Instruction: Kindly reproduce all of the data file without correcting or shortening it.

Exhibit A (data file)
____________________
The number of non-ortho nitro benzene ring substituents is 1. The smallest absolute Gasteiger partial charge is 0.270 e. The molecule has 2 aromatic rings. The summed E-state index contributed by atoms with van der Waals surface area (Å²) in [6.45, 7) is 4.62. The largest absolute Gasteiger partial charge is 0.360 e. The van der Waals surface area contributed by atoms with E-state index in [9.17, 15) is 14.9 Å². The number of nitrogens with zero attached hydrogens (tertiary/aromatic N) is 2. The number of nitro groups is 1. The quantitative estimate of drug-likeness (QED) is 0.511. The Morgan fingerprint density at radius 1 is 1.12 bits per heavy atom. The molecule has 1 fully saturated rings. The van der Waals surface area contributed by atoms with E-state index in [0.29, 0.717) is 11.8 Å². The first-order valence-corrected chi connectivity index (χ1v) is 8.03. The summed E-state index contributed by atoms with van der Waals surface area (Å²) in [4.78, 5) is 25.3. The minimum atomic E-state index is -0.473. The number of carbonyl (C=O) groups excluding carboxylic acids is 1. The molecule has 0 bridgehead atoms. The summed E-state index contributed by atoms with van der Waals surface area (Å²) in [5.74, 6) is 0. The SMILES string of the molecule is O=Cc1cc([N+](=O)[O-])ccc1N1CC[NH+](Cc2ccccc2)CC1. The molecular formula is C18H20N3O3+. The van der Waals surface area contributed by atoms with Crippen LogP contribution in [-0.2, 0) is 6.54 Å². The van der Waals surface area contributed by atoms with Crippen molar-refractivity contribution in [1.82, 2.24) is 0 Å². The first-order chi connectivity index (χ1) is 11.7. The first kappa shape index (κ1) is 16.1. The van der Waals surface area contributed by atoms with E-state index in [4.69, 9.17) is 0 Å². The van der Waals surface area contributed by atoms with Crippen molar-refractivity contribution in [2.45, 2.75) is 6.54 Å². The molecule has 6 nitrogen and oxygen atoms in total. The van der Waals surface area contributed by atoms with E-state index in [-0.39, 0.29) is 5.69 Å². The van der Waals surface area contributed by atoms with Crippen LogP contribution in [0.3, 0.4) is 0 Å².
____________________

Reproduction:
The number of non-ortho nitro benzene ring substituents is 1. The smallest absolute Gasteiger partial charge is 0.270 e. The molecule has 2 aromatic rings. The summed E-state index contributed by atoms with van der Waals surface area (Å²) in [6.45, 7) is 4.62. The largest absolute Gasteiger partial charge is 0.360 e. The van der Waals surface area contributed by atoms with E-state index in [9.17, 15) is 14.9 Å². The number of nitrogens with zero attached hydrogens (tertiary/aromatic N) is 2. The number of nitro groups is 1. The quantitative estimate of drug-likeness (QED) is 0.511. The Morgan fingerprint density at radius 1 is 1.12 bits per heavy atom. The molecule has 1 fully saturated rings. The van der Waals surface area contributed by atoms with E-state index in [0.29, 0.717) is 11.8 Å². The first-order valence-corrected chi connectivity index (χ1v) is 8.03. The summed E-state index contributed by atoms with van der Waals surface area (Å²) in [4.78, 5) is 25.3. The minimum atomic E-state index is -0.473. The number of carbonyl (C=O) groups excluding carboxylic acids is 1. The molecule has 0 bridgehead atoms. The summed E-state index contributed by atoms with van der Waals surface area (Å²) in [5.74, 6) is 0. The SMILES string of the molecule is O=Cc1cc([N+](=O)[O-])ccc1N1CC[NH+](Cc2ccccc2)CC1. The molecular formula is C18H20N3O3+. The van der Waals surface area contributed by atoms with Crippen LogP contribution in [-0.2, 0) is 6.54 Å². The van der Waals surface area contributed by atoms with Crippen molar-refractivity contribution in [1.82, 2.24) is 0 Å². The first-order chi connectivity index (χ1) is 11.7. The first kappa shape index (κ1) is 16.1. The van der Waals surface area contributed by atoms with E-state index in [4.69, 9.17) is 0 Å². The van der Waals surface area contributed by atoms with Crippen molar-refractivity contribution in [2.45, 2.75) is 6.54 Å². The molecule has 6 nitrogen and oxygen atoms in total. The van der Waals surface area contributed by atoms with E-state index in [-0.39, 0.29) is 5.69 Å². The van der Waals surface area contributed by atoms with Crippen LogP contribution in [0.3, 0.4) is 0 Å².